The end of the year is the time when content with the theme “2022 Review” spawns everywhere in many kinds of forms: from articles, blog posts (like what you’re reading right now), Instagram highlights, and Spotify Wrapped, to anything we can think of.
While I am not someone who believes that the past 365 days are only worth it when we publish a summary of them, I believe this year is special. It’s a different kind of year for me, thus it deserves a retrospective of its own.
If you’ve read my post before — this year is the year I’m not in any kind of formal employment or education. While the term I use as an excuse is “career break” or “sabbatical” — but really, let’s say blatantly that it’s my unemployment year. This may sound as selfish (and it is!): it’s the year I got to do what I want to do.
And what did I get out of “doing things I want to do”? Below, I break down the highlights of my unemployment year.
This one could probably be a standalone post, but I spent most of my waking days this year improving my Japanese. Here’s my accomplishment:
Passed the JLPT N3. I managed to pass the Japanese Language Proficiency Test (JLPT) N3 which is equivalent to, if I quote the linguistic competence at the back of my certificate, “The ability to understand Japanese used in everyday situations to a certain degree”.
That being said, I didn’t pass with flying colors, and I still think I was just lucky — but still, it gives me a self-affirmation of my effort. On top of that, I also attempted the N2 level in December. The result hasn’t been out, and I’m not sure about passing this one, but one can only hope, can they?
Learned +1000 Kanji & +3000 Vocabulary. I couldn’t do this without the amazing web app: WaniKani. If I could afford the subscription back then, I should’ve started WaniKani a long time ago. I managed to reach Level 35 (out of 60) in 49 weeks, and the result is apparent whenever I came across a Japanese text in the wild. I still need to “focus” and slowly read, but if I try, I could recognize most of the kanji I see. Hopefully, I can clear out all remaining levels in 2023.
Finished 1 Japanese novel. 1 seems a few, but I deserve to put it here because it’s the first Japanese novel (not a graded reader nor a manga) I’ve ever finished. I did have the aid of its audiobook, but it’s an accomplishment nevertheless (I posted a review of the book here). On top of that, I’ve started reading a couple of other Japanese novels — but have put them on pause for now. Hopefully, I can finish them in 2023 and read more Japanese novels as well.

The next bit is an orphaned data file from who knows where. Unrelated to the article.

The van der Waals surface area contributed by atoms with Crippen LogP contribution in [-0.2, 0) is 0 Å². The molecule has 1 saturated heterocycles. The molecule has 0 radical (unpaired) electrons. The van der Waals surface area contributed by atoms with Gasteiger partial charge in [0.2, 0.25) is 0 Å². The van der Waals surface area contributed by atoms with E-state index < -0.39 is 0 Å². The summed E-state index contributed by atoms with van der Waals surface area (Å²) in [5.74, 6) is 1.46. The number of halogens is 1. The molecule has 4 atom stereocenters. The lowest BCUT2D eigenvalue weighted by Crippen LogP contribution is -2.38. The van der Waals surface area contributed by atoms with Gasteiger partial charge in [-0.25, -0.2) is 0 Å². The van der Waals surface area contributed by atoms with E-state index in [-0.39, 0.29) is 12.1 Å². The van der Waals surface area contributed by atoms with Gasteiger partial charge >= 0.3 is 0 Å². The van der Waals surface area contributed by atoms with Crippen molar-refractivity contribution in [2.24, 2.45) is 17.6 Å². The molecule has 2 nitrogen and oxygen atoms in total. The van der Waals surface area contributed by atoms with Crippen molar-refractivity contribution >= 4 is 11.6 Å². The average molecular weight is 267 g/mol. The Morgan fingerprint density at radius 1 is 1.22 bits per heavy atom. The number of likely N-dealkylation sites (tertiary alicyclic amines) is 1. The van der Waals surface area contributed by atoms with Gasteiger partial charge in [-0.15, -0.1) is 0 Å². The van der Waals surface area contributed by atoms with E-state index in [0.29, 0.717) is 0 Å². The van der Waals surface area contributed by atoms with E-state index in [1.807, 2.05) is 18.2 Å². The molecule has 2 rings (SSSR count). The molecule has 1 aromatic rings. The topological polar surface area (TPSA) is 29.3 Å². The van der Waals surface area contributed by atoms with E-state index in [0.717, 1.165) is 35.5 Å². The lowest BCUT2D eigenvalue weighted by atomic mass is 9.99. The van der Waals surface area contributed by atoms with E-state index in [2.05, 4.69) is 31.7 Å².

Had a few Japanese conversations. I mentioned before in my N3 review post that I lack speaking abilities as I haven’t taken any Japanese lessons for a while. I am lucky this year that I got the chance to test out my speaking abilities: first in a trial lesson on italki and the second one in some kind of recruiter interview (which I thought would be in English, but we ended talking full in Japanese for the whole 30 minutes).
This kind of 1-on-1 video call gives a boost of confidence whenever I could get my thoughts across in Japanese, and I could understand what the other party is saying. Although for an introvert like me, talking to people, especially in a foreign language is tiring, I do hope I could have enough courage (and money? lol) next year to get more chances to talk in Japanese.
Piano Arrangement & Covers
I started picking up the piano keyboard again last year, in the despair of pandemic isolation. I already had an Instagram account dedicated to my piano recordings, and I posted videos there once in a while. This year, I decided to take things up a notch:
Started a YouTube channel. I started the channel in April, and by the end of the year, I’d managed to produce and upload a total of 49 piano videos consisting of 23 full videos and 26 YouTube Shorts. The 50th video is still a work in progress, though I think it’ll be finished in 2023.